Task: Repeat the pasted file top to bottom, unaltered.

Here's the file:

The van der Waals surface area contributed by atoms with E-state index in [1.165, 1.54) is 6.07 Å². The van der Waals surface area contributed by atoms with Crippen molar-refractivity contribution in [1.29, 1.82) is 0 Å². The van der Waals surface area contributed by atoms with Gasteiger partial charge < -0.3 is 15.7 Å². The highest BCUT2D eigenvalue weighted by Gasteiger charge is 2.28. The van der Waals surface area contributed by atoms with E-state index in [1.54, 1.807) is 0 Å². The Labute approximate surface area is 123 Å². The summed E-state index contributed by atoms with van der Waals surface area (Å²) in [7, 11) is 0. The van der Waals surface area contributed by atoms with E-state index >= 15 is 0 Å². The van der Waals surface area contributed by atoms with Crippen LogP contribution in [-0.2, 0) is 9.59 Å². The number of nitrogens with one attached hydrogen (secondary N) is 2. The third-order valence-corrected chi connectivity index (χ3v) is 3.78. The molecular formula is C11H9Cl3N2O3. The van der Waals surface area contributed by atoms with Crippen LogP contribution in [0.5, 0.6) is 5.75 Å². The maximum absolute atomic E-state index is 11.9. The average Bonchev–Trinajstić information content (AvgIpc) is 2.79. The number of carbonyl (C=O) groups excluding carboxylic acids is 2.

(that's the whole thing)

The van der Waals surface area contributed by atoms with E-state index in [1.165, 1.54) is 6.07 Å². The van der Waals surface area contributed by atoms with Crippen molar-refractivity contribution in [1.29, 1.82) is 0 Å². The van der Waals surface area contributed by atoms with Gasteiger partial charge < -0.3 is 15.7 Å². The highest BCUT2D eigenvalue weighted by Gasteiger charge is 2.28. The van der Waals surface area contributed by atoms with E-state index in [1.54, 1.807) is 0 Å². The Labute approximate surface area is 123 Å². The summed E-state index contributed by atoms with van der Waals surface area (Å²) in [7, 11) is 0. The van der Waals surface area contributed by atoms with E-state index >= 15 is 0 Å². The van der Waals surface area contributed by atoms with Crippen LogP contribution in [-0.2, 0) is 9.59 Å². The number of nitrogens with one attached hydrogen (secondary N) is 2. The third-order valence-corrected chi connectivity index (χ3v) is 3.78. The molecular formula is C11H9Cl3N2O3. The van der Waals surface area contributed by atoms with Crippen LogP contribution in [0.5, 0.6) is 5.75 Å². The maximum absolute atomic E-state index is 11.9. The average Bonchev–Trinajstić information content (AvgIpc) is 2.79. The number of carbonyl (C=O) groups excluding carboxylic acids is 2.